[Met Performance] CID:91280
Tosca {190} American Academy of Music, Philadelphia, Pennsylvania: 11/24/1925.

(Review)


Philadelphia, Pennsylvania
November 24, 1925


TOSCA {190}

Tosca...................Maria Jeritza
Cavaradossi.............Giovanni Martinelli
Scarpia.................Antonio Scotti
Sacristan...............Pompilio Malatesta
Spoletta................Giordano Paltrinieri
Angelotti...............Paolo Ananian
Sciarrone...............Vincenzo Reschiglian
Shepherd................Merle Alcock
Jailer..................Millo Picco

Conductor...............Tullio Serafin

Review signed S. L. L. in unidentified Philadelphia newspaper

JERITZA IN 'TOSCA' WINS NEW LAURELS

Metropolitan Opera Company's Offering Wins More Curtain Calls Than in Years

GOOD DRAMATICS AID VOICES

The Metropolitan Opera Company of New York last evening at the Academy of Music gave what was perhaps the most intense performance of Puccini's 'Tosca" that has ever been witnessed in this city. The chief contributors to this end were those great interpreters of emotional roles, Mme. Maria Jeritza and Antonio Scotti.

The great scene lasting most of the second act was a triumph of dramatics as applied to the operatic stage, and at the close Mme. Jeritza and Mr. Scotti were called before the curtain more times than has occurred at a Metropolitan performance in Philadelphia for a considerable length of time. And, moreover, the tribute of the huge audience was thoroughly deserved.

There are few roles which suit Mme. Jeritza better than that of the unfortunate heroine of Sardou's drama, upon which the opera is based. It gives full scope for the essentials of her great dramatic art, and the music, too, is splendidly adapted to her voice. She was in excellent voice last evening and the beautiful "Non la sospire" of the first act, pathetic but intense, "Vissi d'arte" of the second and the exquisite duet with Cavaradossi, "O dolci mani," near the close of the opera, were sung beautifully and always with that dramatic power which brings conviction to an audience. She seldom has appeared in Philadelphia in a role which shows her histrionic and vocal abilities to equal advantage.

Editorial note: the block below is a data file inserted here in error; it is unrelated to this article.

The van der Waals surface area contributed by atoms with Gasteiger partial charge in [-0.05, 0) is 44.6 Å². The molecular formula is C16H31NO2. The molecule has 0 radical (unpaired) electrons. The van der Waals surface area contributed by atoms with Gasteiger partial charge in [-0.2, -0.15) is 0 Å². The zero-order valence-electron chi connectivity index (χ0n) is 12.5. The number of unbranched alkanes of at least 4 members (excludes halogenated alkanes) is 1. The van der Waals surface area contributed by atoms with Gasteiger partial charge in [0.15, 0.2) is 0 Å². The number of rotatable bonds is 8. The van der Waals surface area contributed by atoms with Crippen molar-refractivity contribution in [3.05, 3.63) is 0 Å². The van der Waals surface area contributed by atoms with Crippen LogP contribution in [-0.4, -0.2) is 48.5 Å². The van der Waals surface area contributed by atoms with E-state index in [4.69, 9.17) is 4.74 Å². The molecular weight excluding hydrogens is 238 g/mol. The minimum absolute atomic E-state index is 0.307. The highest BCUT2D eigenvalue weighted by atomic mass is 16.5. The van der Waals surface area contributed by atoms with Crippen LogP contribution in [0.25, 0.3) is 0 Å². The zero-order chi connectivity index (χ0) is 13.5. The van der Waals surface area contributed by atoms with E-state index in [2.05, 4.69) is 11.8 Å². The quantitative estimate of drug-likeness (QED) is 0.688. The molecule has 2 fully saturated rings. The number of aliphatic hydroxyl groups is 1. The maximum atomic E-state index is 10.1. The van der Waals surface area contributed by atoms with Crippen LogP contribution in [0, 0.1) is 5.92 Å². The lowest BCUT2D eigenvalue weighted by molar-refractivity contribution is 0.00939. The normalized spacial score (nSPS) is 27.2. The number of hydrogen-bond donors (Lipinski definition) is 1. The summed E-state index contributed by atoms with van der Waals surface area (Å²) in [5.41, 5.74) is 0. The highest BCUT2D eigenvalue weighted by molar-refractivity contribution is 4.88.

Of Mr. Scotti's Scarpia, it need only be said that his interpretation of the part is the accepted one and the model which all singers of the role copy. Selected by Puccini to create it [sic] almost twenty-six years ago, he still remains the master interpreter. Last evening his wonderful acting was one of the finest features of an exceptional performance. The vocal part of the role is almost entirely recitative except for the soliloquy at the close of the first act, which was superbly rendered.

Mr. Martinelli, in the role of Cavaradossi, has more melodic opportunities than either of the principal characters. After the beautiful, "Recondita armonia" of the first act, he seemed to be saving his voice for the tremendous vocal work of the third act, but his voice rarely has been better displayed than in this trying scene. The farewell to Tosca, sung to an accompaniment of a quartet of violincellos, magnificently played under Mr. Serafin's skillful direction, the mournful "E lucevan le stelle" and the duet with Tosca were superb exhibitions of dramatic song, given with perfect vocalization and great feeling. The dramatic demands of the role are not so great as those of Tosca and Scarpia, but were admirably performed.

The lesser roles were well taken by Paolo Ananian (Angelotti), Pompilio Malatesta (the Sacristan), Giordano Paltrinieri (Spoletta), Millo Picco (a jailer), and Mary Bonnetti (the shepherd). Mr. Serafin, whose appearance at the conductor's desk is sufficient warrant of a fine performance, conducted admirably and with a sense of the relativity of voice and orchestra always apparent in this opera, with its heavy orchestration and somber effects.



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